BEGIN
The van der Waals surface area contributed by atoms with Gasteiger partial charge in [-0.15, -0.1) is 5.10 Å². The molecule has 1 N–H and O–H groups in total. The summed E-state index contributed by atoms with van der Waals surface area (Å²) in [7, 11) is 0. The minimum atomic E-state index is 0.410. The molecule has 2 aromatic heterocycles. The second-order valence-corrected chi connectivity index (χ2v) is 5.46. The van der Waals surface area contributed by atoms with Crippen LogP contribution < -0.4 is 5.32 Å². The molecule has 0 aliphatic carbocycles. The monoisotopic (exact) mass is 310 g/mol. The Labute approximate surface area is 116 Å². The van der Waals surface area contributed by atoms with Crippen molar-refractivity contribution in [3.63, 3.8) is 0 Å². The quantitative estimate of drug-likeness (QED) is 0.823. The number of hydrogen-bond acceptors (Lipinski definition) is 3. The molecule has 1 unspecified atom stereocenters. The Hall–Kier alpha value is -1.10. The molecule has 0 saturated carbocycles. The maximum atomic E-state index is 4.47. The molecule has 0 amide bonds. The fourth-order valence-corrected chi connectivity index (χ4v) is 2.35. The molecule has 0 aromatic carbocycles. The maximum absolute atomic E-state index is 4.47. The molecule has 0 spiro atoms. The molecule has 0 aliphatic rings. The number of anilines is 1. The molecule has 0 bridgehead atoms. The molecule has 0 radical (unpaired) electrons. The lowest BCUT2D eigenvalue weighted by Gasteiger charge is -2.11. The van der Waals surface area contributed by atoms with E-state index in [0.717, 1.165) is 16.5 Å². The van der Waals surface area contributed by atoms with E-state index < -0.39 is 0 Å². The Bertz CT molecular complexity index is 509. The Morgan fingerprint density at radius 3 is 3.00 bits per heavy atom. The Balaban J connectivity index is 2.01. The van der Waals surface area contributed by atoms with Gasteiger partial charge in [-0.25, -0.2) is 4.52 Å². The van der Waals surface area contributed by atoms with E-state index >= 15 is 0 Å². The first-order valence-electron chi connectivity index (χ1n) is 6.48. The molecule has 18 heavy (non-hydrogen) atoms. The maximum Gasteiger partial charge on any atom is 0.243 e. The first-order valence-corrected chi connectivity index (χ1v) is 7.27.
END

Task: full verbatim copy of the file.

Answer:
The van der Waals surface area contributed by atoms with Gasteiger partial charge in [-0.15, -0.1) is 5.10 Å². The molecule has 1 N–H and O–H groups in total. The summed E-state index contributed by atoms with van der Waals surface area (Å²) in [7, 11) is 0. The minimum atomic E-state index is 0.410. The molecule has 2 aromatic heterocycles. The second-order valence-corrected chi connectivity index (χ2v) is 5.46. The van der Waals surface area contributed by atoms with Crippen LogP contribution < -0.4 is 5.32 Å². The molecule has 0 aliphatic carbocycles. The monoisotopic (exact) mass is 310 g/mol. The Labute approximate surface area is 116 Å². The van der Waals surface area contributed by atoms with Crippen molar-refractivity contribution in [3.63, 3.8) is 0 Å². The quantitative estimate of drug-likeness (QED) is 0.823. The number of hydrogen-bond acceptors (Lipinski definition) is 3. The molecule has 1 unspecified atom stereocenters. The Hall–Kier alpha value is -1.10. The molecule has 0 saturated carbocycles. The maximum atomic E-state index is 4.47. The molecule has 0 amide bonds. The fourth-order valence-corrected chi connectivity index (χ4v) is 2.35. The molecule has 0 aromatic carbocycles. The maximum absolute atomic E-state index is 4.47. The molecule has 0 spiro atoms. The molecule has 0 aliphatic rings. The number of anilines is 1. The molecule has 0 bridgehead atoms. The molecule has 0 radical (unpaired) electrons. The lowest BCUT2D eigenvalue weighted by Gasteiger charge is -2.11. The van der Waals surface area contributed by atoms with E-state index in [0.717, 1.165) is 16.5 Å². The van der Waals surface area contributed by atoms with E-state index < -0.39 is 0 Å². The Bertz CT molecular complexity index is 509. The Morgan fingerprint density at radius 3 is 3.00 bits per heavy atom. The Balaban J connectivity index is 2.01. The van der Waals surface area contributed by atoms with Gasteiger partial charge in [-0.25, -0.2) is 4.52 Å². The van der Waals surface area contributed by atoms with E-state index >= 15 is 0 Å². The first-order valence-electron chi connectivity index (χ1n) is 6.48. The molecule has 18 heavy (non-hydrogen) atoms. The maximum Gasteiger partial charge on any atom is 0.243 e. The first-order valence-corrected chi connectivity index (χ1v) is 7.27.